I find in the corporate world I am constantly tempering my words and using my "inside voice" so that I don't come off as offensive. It is so easy to come off as an arrogant dick. People who have known me for a while or been through similar environments get it, but for everybody else its too easy to look like an asshole.
I was talking to an older guy at work last week. He was talking about something military related using "that" tone of voice and some authority. Turned out he was a vet, first gulf war, air borne freaking ranger, now enterprise architect. I was amazed. Civilians just don't understand. Nor should they.
There are plenty of successful entrepreneurs that are perfectly capable of relating to others and treating their fellow men, friends and family with dignity and respect.
Some people succeed because they're playing nice with others, some succeed in spite of not being able to do so, some even succeed because they are are assholes.
There is no correlation here and you probably won't be able to extract many lessons from this piece, no one talks about it because it isn't a particularly common experience.
Wealth does not typically turn assholes in to non-assholes.
Sit down with them. Offer to buy them a meal at a nearby diner and say you want someone to chat with. Ask them how their day has been. Be a conversationalist to listen to their stories; and boy, do some of them ever have stories. Imagine you two are sitting next to each other on the same bus, and have an hour until you reach your destination.
I struggled socially in my early 20s and avoided dealing with it by drowning myself in work. Intentionally or not, it sounds like working nonstop meant he didn't have much time for personal development.
That said, it does look like the author possesses some level of self-awareness and is working on his issues.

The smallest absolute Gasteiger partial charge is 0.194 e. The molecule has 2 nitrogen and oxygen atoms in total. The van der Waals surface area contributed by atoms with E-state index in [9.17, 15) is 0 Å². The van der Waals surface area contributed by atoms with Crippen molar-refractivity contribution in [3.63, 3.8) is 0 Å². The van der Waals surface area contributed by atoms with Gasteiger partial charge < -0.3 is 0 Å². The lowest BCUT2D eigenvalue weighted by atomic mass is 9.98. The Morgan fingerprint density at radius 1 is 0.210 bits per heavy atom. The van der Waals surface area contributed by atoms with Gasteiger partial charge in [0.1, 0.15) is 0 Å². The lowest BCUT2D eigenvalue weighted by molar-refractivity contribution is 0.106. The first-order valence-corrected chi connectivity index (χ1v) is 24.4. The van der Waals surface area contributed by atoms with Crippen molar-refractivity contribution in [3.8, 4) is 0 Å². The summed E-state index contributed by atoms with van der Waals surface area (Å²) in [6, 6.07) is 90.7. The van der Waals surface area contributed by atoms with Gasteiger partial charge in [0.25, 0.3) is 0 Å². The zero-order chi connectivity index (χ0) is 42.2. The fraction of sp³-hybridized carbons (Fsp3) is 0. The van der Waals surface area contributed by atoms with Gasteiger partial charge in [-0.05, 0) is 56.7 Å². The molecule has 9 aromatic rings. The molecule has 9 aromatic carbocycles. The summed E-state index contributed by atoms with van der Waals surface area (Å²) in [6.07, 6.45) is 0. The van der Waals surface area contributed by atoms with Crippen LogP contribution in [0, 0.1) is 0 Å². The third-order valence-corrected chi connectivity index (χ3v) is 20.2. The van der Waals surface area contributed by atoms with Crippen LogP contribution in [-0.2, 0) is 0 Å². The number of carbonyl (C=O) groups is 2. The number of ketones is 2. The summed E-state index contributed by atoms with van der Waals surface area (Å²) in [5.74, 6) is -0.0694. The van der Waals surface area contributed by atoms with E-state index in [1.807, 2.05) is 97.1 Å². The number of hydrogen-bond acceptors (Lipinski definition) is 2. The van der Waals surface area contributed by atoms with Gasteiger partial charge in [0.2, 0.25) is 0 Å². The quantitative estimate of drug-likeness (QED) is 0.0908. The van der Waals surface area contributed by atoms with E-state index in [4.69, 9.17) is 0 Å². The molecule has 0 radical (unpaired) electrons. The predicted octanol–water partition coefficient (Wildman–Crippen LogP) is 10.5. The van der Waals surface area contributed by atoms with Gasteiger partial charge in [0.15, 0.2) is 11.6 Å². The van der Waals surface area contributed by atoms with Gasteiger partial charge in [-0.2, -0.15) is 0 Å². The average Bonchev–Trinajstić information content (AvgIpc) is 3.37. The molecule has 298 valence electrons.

First I told him about survivorship bias and laid out basically the same statistics as in the article. Then I showed him that he could double his income in 3-5 years just by learning the craft of software engineering - risk free -- and still have plenty of time to enjoy his new marriage and enjoy his hobbies.
If his own company was struggling, he would be up late worrying about it. If the company he is working for is struggling and he keeps his skills up, he could easily get another job in our metro area. It's been that way for me for over 20 years.
I enjoy being a corporate drone, I go to work every day and leave the job at work -- and I'm a technical lead -- imagine how easy it is if you are "just" a senior developer? If you are a two income family in a good job market with one income as the average senior software engineer, you are guaranteed to be well within the top 10% of earners and be able to live a pretty good life.
We do it because we are ambitious, want to solve huge technical and business problems, make our mark, and change the world.
We usually have more energy and sleep less than others. We love work. We love our business. Most of us would not want to be corporate "drones". It would be like a living death.